Before working remotely, firms and employees need to think about a number of things from the regulatory perspective:
● Does system infrastructure already exist? It may do so because FSA systems and controls (SYSC) rules require firms to have in place business continuity plans. In some cases, this may mean firms already have systems enabling employees to work remotely – if premises are flooded, for example. But if your disaster recovery site is also in the City or Docklands that may not take you too far.
● Are systems secure? A look at FSA enforcement activity in recent times makes it immediately apparent that there have been a number of fines for data security breaches. Firms need to ensure that information is safely encrypted, that laptops are password protected and paper records are disposed of securely.
● Is personal data protected? The Information Commissioner’s Office (ICO) has teeth too – the Data Protection Act (DPA) 1998 requires that personal data is protected, including ensuring that firms have systems capable of protecting personal data from access by criminals. DPA breaches can lead to substantial fines from the ICO. Remote working will make this much harder to police.
● Is my mobile phone recorded? Firms providing or sanctioning dealing, arranging and executing activities using mobile technology need to ensure they can record calls and access records, hence many City houses’ prohibition on conducting such business on mobiles. As a general rule, those working on taped lines in the normal course of their day should expect to be remote working on taped lines.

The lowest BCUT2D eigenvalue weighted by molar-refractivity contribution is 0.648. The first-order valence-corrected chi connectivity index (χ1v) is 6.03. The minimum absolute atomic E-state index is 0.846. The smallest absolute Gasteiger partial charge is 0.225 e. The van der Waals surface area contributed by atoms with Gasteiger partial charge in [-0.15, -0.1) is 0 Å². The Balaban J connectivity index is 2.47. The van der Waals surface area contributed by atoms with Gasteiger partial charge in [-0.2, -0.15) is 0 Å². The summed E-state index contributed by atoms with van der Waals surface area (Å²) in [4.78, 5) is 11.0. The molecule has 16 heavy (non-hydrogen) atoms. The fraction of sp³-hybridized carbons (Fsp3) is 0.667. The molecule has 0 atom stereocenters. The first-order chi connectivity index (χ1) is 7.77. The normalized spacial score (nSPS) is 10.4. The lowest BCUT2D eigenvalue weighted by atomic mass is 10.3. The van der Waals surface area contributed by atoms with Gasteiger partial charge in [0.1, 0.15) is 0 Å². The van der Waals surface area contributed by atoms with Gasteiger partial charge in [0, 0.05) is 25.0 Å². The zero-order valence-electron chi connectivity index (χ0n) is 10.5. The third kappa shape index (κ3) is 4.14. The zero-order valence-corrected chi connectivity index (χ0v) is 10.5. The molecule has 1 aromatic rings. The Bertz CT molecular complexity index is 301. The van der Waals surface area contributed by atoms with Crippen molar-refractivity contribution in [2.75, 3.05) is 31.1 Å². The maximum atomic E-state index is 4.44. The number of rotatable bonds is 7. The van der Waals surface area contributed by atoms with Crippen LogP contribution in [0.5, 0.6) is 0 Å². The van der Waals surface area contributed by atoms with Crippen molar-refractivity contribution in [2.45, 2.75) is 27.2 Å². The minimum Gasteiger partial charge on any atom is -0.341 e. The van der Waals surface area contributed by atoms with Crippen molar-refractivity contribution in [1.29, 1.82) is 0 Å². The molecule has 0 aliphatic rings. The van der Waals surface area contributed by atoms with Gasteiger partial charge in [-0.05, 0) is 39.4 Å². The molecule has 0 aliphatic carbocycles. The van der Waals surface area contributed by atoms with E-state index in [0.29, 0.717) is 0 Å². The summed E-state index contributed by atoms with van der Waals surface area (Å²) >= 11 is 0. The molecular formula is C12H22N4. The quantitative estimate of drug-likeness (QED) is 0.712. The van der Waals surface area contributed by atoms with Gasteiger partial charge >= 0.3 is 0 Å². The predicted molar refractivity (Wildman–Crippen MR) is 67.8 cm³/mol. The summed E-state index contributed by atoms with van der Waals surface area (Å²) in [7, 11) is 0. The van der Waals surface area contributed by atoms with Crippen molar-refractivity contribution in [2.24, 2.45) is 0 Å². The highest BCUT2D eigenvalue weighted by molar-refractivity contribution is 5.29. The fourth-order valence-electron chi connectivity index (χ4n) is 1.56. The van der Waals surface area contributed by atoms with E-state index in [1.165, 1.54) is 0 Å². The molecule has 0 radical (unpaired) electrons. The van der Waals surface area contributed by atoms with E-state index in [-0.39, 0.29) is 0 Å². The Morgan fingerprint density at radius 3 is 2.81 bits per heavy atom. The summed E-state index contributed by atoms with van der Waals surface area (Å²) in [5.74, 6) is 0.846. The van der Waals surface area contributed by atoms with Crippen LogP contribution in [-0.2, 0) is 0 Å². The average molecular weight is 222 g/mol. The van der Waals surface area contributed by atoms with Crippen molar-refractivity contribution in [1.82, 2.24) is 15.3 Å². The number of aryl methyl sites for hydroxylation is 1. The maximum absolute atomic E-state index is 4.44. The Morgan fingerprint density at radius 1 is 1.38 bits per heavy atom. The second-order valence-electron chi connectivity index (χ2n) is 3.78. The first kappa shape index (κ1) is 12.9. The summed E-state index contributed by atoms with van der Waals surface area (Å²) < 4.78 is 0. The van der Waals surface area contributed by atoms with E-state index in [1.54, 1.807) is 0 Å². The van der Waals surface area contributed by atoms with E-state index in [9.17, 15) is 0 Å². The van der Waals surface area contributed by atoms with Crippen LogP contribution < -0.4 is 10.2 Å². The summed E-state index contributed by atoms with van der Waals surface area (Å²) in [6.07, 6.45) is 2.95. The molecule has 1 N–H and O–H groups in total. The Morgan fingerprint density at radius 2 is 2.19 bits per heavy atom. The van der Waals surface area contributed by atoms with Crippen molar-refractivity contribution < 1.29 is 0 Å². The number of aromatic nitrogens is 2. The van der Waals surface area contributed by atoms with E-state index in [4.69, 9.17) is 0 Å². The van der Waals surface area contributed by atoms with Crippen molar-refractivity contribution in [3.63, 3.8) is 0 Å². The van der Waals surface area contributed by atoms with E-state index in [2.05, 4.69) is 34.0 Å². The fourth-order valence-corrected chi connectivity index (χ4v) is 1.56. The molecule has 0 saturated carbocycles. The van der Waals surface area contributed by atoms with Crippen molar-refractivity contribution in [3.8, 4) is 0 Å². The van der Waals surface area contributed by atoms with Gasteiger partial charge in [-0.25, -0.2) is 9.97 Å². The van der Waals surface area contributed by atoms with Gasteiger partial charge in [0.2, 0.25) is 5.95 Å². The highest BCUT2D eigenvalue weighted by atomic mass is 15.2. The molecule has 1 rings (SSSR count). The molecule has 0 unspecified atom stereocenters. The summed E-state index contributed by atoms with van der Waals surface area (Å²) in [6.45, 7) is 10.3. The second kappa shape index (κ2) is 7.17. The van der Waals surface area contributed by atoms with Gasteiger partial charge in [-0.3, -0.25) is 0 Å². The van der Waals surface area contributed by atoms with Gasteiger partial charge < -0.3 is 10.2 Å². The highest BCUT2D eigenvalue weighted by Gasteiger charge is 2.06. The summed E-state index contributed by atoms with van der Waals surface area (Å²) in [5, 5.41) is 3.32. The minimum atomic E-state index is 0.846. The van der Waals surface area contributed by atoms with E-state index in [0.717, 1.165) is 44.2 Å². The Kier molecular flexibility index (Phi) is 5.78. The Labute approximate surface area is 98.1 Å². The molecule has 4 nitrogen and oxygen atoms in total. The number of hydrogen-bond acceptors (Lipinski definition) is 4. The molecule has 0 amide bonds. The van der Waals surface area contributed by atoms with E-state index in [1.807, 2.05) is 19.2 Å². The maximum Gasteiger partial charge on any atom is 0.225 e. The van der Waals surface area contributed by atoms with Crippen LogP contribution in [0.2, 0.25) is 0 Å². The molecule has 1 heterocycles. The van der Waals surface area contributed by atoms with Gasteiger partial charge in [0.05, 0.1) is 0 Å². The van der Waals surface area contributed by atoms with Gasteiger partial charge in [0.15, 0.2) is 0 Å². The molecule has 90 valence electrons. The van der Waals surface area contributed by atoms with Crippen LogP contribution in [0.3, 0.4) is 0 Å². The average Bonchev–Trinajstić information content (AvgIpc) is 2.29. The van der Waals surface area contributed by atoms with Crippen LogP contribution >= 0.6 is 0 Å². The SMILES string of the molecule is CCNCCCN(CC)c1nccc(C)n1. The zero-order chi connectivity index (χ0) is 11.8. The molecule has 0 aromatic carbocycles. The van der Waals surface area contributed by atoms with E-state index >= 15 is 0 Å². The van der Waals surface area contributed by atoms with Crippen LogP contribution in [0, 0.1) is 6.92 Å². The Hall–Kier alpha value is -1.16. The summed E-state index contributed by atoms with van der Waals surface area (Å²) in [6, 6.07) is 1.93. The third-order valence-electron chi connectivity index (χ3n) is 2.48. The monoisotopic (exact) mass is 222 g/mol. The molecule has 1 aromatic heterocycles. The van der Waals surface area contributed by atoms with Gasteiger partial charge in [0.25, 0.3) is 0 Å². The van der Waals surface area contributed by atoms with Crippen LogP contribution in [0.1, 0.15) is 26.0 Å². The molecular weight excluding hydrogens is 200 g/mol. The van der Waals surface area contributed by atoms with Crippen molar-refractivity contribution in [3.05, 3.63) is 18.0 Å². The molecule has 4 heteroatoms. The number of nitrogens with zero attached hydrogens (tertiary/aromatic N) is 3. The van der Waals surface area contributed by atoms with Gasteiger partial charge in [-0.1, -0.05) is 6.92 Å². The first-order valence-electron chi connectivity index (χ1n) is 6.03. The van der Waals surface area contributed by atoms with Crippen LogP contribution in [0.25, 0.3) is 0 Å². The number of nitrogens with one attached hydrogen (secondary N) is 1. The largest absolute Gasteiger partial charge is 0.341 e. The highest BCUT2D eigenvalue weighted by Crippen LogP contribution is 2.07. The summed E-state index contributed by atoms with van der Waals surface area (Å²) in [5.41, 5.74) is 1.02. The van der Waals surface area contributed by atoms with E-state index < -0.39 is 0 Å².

● Are you just too risky? Many firms are unlikely to allow trading outside of office systems and controls for risk control reasons.
● Or too important? Employees performing roles in compliance, finance and operations may simply have no choice but to be in the office, since their not being there at the right time and in the right numbers may put the firm at risk of a SYSC breach.
Paul Anderson is a partner at Squire Sanders, specialising in employment law within financial services.